GE taps Morgan Stanley to sell healthcare-IT assets

General Electric has hired Morgan Stanley to explore selling a group of healthcare-IT assets, according to people familiar with the matter.

The process remains in its initial stages, as just last week GE’s new chief, John Flannery, vowed to sell billions of dollars of assets in a restructuring.

Marketing materials have already been distributed to some potential suitors, the people said. The process is expected to include primarily strategics and a select group of private equity groups, one of the people said.

The healthcare-IT division that Boston’s GE will look to exit accounts for revenue and EBITDA of $442 million and $153 million, respectively, the people said.

The portfolio in healthcare IT encompasses a hodgepodge of assets that make up its enterprise financial management, ambulatory care management and workforce management units, they said.

The enterprise financial management operations contribute more than half the division’s top line, about $235 million in revenue, they said.

These units include GE’s Centricity healthcare-IT-software systems, which offer electronic data interchange and revenue-cycle-management services. Centricity also provides electronic-medical-record software for ambulatory practices.

The healthcare-IT portfolio also encompasses API Healthcare, which GE bought from Francisco Partners in January 2014. API helps hospitals and medical clinics manage their workforces and track patients.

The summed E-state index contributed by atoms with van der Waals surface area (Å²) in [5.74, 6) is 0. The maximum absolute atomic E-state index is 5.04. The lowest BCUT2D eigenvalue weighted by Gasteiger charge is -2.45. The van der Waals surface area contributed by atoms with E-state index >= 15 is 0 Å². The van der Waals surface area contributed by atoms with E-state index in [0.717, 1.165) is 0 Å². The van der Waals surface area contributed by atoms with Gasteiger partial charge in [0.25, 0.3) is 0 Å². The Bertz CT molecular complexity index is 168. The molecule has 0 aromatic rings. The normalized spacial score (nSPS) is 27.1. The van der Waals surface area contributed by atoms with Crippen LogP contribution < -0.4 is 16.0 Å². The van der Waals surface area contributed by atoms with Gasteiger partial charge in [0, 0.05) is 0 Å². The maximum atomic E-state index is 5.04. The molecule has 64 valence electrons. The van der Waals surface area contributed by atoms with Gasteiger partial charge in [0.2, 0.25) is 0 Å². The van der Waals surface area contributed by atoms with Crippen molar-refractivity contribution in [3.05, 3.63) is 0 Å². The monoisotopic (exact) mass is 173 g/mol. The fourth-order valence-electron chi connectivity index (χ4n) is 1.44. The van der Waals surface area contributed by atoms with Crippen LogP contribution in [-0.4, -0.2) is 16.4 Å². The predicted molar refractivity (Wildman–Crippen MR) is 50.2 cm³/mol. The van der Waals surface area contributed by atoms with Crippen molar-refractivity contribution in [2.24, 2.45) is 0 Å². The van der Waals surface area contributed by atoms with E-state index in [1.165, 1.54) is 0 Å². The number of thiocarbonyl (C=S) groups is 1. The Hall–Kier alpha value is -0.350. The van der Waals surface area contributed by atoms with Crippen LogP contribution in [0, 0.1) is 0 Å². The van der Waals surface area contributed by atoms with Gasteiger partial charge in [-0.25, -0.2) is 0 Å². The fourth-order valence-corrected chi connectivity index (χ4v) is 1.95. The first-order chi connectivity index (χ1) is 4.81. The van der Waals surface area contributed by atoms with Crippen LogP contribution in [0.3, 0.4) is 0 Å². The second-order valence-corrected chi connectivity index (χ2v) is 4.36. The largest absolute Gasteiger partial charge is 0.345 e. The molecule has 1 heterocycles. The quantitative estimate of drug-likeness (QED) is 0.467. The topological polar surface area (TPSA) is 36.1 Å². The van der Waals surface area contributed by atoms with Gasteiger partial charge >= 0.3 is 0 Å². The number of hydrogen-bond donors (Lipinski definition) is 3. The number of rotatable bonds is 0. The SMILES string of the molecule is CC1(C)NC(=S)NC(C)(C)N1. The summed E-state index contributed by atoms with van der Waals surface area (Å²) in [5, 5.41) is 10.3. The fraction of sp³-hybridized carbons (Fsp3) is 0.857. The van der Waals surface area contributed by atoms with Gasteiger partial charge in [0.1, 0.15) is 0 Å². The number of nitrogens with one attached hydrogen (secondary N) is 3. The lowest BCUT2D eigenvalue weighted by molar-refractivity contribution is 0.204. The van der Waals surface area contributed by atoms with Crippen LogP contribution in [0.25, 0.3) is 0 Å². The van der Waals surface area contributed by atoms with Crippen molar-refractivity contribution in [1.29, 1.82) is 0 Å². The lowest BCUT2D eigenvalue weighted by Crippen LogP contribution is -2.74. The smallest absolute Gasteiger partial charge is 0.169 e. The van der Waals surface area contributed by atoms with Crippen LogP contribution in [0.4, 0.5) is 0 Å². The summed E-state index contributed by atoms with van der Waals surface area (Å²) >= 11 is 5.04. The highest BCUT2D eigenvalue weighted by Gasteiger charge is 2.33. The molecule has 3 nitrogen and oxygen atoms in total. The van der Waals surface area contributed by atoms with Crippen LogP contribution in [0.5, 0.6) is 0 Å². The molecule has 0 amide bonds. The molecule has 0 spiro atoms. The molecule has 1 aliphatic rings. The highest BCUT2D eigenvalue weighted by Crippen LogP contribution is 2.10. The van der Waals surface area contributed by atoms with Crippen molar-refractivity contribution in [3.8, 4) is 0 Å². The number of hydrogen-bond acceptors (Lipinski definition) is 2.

Possible buyers could include healthcare strategics the likes of AllScripts and Cerner, as well as bulge-bracket PE groups like Thoma Bravo or Vector Capital that specialize in carveouts, sources speculated.

The expected asset sales are presumably among many, after GE’s Flannery last week disclosed plans to overhaul the company.

After GE cut its 2017 forecast and posted quarterly earnings well below expectations, Flannery pledged steps to significantly reduce costs. Specifically, on the company’s Q3 conference call he said the company planned to exit $20 billion of assets over one to two years.

“Everything is on the table and there have been no sacred cows,” the CEO told investors on the call.

The Wall Street Journal reported Thursday that GE was exploring options for the GE transportation division.

A spokeswoman for GE Healthcare said the unit “continuously evaluates market opportunities so cannot provide comment on speculation.”

Morgan Stanley didn’t immediately return a request for comment.

Action Item: Learn more about GE’s healthcare IT portfolio here:

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Update: This article has been updated with comment from GE Healthcare.